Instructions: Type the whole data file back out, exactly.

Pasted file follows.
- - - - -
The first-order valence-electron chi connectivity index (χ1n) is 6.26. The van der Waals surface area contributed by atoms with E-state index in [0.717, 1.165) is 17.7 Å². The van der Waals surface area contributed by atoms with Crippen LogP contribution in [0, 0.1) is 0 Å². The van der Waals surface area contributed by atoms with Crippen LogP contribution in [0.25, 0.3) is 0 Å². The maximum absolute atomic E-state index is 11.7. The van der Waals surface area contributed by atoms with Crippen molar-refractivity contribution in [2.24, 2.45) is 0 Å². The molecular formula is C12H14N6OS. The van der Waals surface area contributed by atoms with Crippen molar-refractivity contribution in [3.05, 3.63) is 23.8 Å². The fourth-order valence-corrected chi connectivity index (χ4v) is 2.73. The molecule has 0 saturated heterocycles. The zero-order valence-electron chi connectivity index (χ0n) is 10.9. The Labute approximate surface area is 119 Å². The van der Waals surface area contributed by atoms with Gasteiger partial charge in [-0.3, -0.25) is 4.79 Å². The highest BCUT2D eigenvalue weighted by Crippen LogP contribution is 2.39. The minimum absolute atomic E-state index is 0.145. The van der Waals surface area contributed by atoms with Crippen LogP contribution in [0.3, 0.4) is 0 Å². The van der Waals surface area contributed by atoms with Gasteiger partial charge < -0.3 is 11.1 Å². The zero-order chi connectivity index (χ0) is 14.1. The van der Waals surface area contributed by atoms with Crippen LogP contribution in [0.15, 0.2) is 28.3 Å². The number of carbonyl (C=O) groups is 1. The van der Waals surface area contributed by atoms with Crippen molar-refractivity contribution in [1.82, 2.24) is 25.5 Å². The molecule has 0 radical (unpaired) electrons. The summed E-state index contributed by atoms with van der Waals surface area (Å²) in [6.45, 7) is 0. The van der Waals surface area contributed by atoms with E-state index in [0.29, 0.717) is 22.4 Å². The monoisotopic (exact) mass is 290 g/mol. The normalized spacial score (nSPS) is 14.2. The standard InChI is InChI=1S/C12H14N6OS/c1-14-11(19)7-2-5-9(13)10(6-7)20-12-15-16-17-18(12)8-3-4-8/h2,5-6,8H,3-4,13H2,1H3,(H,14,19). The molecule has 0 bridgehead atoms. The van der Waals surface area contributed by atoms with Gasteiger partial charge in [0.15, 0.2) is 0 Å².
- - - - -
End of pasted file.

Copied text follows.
The first-order valence-electron chi connectivity index (χ1n) is 6.26. The van der Waals surface area contributed by atoms with E-state index in [0.717, 1.165) is 17.7 Å². The van der Waals surface area contributed by atoms with Crippen LogP contribution in [0, 0.1) is 0 Å². The van der Waals surface area contributed by atoms with Crippen LogP contribution in [0.25, 0.3) is 0 Å². The maximum absolute atomic E-state index is 11.7. The van der Waals surface area contributed by atoms with Crippen molar-refractivity contribution in [2.24, 2.45) is 0 Å². The molecular formula is C12H14N6OS. The van der Waals surface area contributed by atoms with Crippen molar-refractivity contribution in [3.05, 3.63) is 23.8 Å². The fourth-order valence-corrected chi connectivity index (χ4v) is 2.73. The molecule has 0 saturated heterocycles. The zero-order valence-electron chi connectivity index (χ0n) is 10.9. The Labute approximate surface area is 119 Å². The van der Waals surface area contributed by atoms with Gasteiger partial charge in [-0.3, -0.25) is 4.79 Å². The highest BCUT2D eigenvalue weighted by Crippen LogP contribution is 2.39. The minimum absolute atomic E-state index is 0.145. The van der Waals surface area contributed by atoms with Crippen LogP contribution in [0.3, 0.4) is 0 Å². The van der Waals surface area contributed by atoms with Gasteiger partial charge < -0.3 is 11.1 Å². The zero-order chi connectivity index (χ0) is 14.1. The van der Waals surface area contributed by atoms with Crippen LogP contribution in [0.15, 0.2) is 28.3 Å². The number of carbonyl (C=O) groups is 1. The van der Waals surface area contributed by atoms with Crippen molar-refractivity contribution in [1.82, 2.24) is 25.5 Å². The molecule has 0 radical (unpaired) electrons. The summed E-state index contributed by atoms with van der Waals surface area (Å²) in [6.45, 7) is 0. The van der Waals surface area contributed by atoms with E-state index in [0.29, 0.717) is 22.4 Å². The monoisotopic (exact) mass is 290 g/mol. The normalized spacial score (nSPS) is 14.2. The standard InChI is InChI=1S/C12H14N6OS/c1-14-11(19)7-2-5-9(13)10(6-7)20-12-15-16-17-18(12)8-3-4-8/h2,5-6,8H,3-4,13H2,1H3,(H,14,19). The molecule has 0 bridgehead atoms. The van der Waals surface area contributed by atoms with Gasteiger partial charge in [0.15, 0.2) is 0 Å².